Home School Life Journal From Preschool to High School

Home School Life Journal ........... Ceramics by Katie Bergenholtz
"Let us strive to make each moment beautiful."
Saint Francis DeSales

Patterns: Part One: Application and Extension of Patterns (Pre K-2)

Unifix Snap and Clap Patterns To extend the Tap and Clap Patterns, write out cards with various combinations of A-B patterns, such as ABBA or AAABA. Have students take these cards and translate the patterns into Unifix cube colors, deciding for themselves what color is A and what is B.

Sam, 7-23-08
James, 7-23-08

Sam, 7-23-08
 Pattern Blocks

Your students can also use these A-B pattern cards with pattern blocks (plastic blocks of different shapes and colors.) They are to discover the pattern, continued it, and then copy the same pattern with Unifix cubes. They can then go on to make their own pattern cards. Have colored shapes made from construction paper that match the pattern blocks available. Your students then can make up their own patterns and glue identical paper shapes onto cards. On future days they can build and extend the patterns that others have made.

Quentin, 7-23-08
 Dot Pattern Cards
Next make some cards that have a row of dots on them. On some of them make up your own patterns going in and out, above and below the dots. Your student's task is to take these cards and continue the pattern on cards with just the dots. On future days they can make up their own patterns for others to copy.

Border Patterns
Exploring patterns can be a lot of fun by making border pattern mats. These mats can be made with construction paper. Have students make patterns made with shapes around the edges of a piece of construction paper.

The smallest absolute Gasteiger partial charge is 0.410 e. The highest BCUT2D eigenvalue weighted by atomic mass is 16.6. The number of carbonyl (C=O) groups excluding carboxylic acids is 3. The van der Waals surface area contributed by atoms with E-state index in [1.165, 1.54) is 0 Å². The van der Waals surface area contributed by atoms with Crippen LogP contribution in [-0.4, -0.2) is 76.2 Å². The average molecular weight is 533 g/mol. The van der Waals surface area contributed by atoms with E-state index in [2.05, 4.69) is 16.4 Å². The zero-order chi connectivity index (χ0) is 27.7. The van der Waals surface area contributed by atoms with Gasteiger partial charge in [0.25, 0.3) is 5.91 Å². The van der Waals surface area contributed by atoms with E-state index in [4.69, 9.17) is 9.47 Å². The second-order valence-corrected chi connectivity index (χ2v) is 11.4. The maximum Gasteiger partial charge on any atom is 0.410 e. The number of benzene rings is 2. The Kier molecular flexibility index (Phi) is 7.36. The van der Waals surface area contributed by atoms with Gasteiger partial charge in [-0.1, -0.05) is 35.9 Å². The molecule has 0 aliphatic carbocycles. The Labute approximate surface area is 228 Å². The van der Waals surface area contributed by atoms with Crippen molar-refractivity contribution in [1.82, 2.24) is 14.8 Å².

Necklace Patterns
Pasta can by dyed by mixing 1 Tab. of alcohol, a few drops of food coloring and some pasta in a glass jar. Screw the lid on tightly and shake until all the pasta is coated. Let the pasta dry on a large sheets of paper or newspaper. Kids love to help with this. On the next day, you can have your students string the pasta in patterns. The pattern is to be repeated over and over until the necklace is finished. Students may analyze the patterns of others' necklaces.

Macaroni Patterns
Have your students make pattern cards using macaroni of different shapes and colors. You can use the pasta from the above activity or buy a bag of multi-color/shape pasta.

Sam, 7/30/08
Quentin, 7/30/08
Once they are dry, they can be analyzed together for their patterns (ABBABBABB, ABCABCABC, etc.) and then also, new patterns. Can they follow patterns that the others have made? How many new patterns can be created? Can a pattern be made with three colors? Can two different shapes be used to make a pattern? Can a pattern be made with a change in position or one using two sizes? Your job as facilitator in this exercise is to support them in their explorations and if you think they are ready, to help them explore new avenues.

Junk Pattern Cards
Just like the Macaroni Cards, your students can use other junk box materials (beans, buttons, nature study finds, etc.) to make the same sort of patterns, and then also, new patterns.
Sam, 7/30/08

James, 7/30/08
Pattern Block Walls

You don't have to confine yourself to lying pattern blocks flat on the table to explore patterns. Stand pattern blocks up into walls in patterns of choice. These patterns can be extended as long as desired. These can also be recorded by drawing and coloring them or with paper shapes on card strips. These cards, once finished, can then be analyzed and identify them with A-B-C. Then as a game, they can use the cards to make each other's patterns.

Geoboard-Unifix Patterns
Students roll a die and make a pattern with that number using Unifix cubes onto the pegs of a Geoboard. These patterns can be written down on Geoboard Dot Paper and then another student can copy the same pattern.

Geoboard Sequences
For this activity, you will need to make up some cards in advance with part of a geometric design on them. These designs are then copied onto the Geoboard and then extended or finished by the student.

Any acceptable extension of the pattern is correct. Either of these choices is a fine way of extended the pattern.
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